Thicke: We tend not to hear about local innovations because of the language barrier. How can you help bring global knowledge to the local level as well as bring local knowledge to the global level?
Gikunda: A friend recently shared with me a curated list of 300 cultural Meru sayings, via a social network. Meru is my native language, one that I communicate with my grandfather in. Embarrassingly, I could only grasp the meaning of say five or six sayings in this list. The irony is not lost on me that as opposed to hearing these directly from my grandfather first hand, I got wind of them on a social network and will be taking them back to him for a rich discussion.
As this example illustrates, knowledge discovery and distribution have changed dramatically since the advent of the web, and online translation tools will fuel these changes. The Social Translate extension on Chrome will automatically translate event streams and friends’ comments on social network sites. During the Arab Spring, for instance, this allowed many to follow Twitter posts written in Arabic and stay tuned to what was going on. On YouTube, automatic captioning in English and real-time translation to over 50 languages, including Swahili and Afrikaans, are already available. Though it’s not perfect, it is far better than nothing at all. Through our ongoing work on African language services, we hope translation will enhance the discovery and dissemination of local knowledge to the world.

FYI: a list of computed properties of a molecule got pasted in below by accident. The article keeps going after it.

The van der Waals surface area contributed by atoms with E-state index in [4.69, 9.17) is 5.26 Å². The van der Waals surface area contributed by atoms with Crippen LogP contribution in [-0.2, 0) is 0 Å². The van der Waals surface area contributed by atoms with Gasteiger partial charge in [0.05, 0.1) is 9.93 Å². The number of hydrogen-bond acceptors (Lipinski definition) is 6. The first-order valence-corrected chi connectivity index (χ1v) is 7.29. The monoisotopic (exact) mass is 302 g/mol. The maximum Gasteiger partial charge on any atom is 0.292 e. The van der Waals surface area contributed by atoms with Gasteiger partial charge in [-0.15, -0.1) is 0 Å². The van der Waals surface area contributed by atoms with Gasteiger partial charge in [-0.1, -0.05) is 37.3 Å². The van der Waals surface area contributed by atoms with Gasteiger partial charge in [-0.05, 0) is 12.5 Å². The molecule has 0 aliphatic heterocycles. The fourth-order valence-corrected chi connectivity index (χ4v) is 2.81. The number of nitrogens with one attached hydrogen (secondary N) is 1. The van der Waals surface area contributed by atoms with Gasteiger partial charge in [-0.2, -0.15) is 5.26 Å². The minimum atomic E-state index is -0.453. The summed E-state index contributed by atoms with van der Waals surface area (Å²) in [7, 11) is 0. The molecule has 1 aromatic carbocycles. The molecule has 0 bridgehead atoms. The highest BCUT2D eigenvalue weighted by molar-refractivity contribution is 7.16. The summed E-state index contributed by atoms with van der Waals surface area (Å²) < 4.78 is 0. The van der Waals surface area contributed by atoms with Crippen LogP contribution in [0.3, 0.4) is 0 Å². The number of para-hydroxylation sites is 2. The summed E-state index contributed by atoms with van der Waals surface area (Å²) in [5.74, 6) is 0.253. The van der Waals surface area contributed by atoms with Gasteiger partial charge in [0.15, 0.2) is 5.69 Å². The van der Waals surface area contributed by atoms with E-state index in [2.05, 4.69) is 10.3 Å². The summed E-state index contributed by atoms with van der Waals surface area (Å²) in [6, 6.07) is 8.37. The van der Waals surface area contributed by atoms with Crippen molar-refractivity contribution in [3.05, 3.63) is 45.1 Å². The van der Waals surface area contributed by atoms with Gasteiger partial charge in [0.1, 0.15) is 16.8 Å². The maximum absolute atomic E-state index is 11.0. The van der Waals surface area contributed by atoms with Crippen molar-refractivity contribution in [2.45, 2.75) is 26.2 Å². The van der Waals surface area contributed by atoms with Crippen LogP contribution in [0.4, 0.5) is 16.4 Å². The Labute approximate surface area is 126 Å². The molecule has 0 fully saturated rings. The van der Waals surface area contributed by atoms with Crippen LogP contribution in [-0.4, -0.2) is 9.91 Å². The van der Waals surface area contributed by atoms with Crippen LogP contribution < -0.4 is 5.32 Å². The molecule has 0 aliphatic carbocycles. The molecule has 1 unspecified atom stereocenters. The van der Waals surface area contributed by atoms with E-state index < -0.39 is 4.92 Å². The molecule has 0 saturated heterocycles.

Thicke: How does richer online content in indigenous languages translate into economic benefits for Africans?
Gikunda: First, through opportunity for employment. Indigenous language speakers, with capacity training, incentives and tools, become the center of a burgeoning industry. They become the translators, interpreters and teachers. Freelancers turn into small and medium-sized enterprises, who in turn hire more people. Marketplaces for these services also emerge, and a healthy ecosystem becomes an industry.
Second, through the export of culture. Language learning, for example, is a massive industry. About 300 million people are either learning or have learned English in China, which is equal to about the entire population of the United States. For many, this allows for travel, tourism and consumption of cultural exports. The market for those learning an African language will open up similar opportunities.
Third, access to local language information flattens the world. Richer online content in indigenous language allows for the development of language services, such as MT, speech recognition and speech synthesis. These technologies, when combined, provide for a near magical experience of speech-to-speech translation, which can enhance trade and relations among people who do not speak each other’s languages.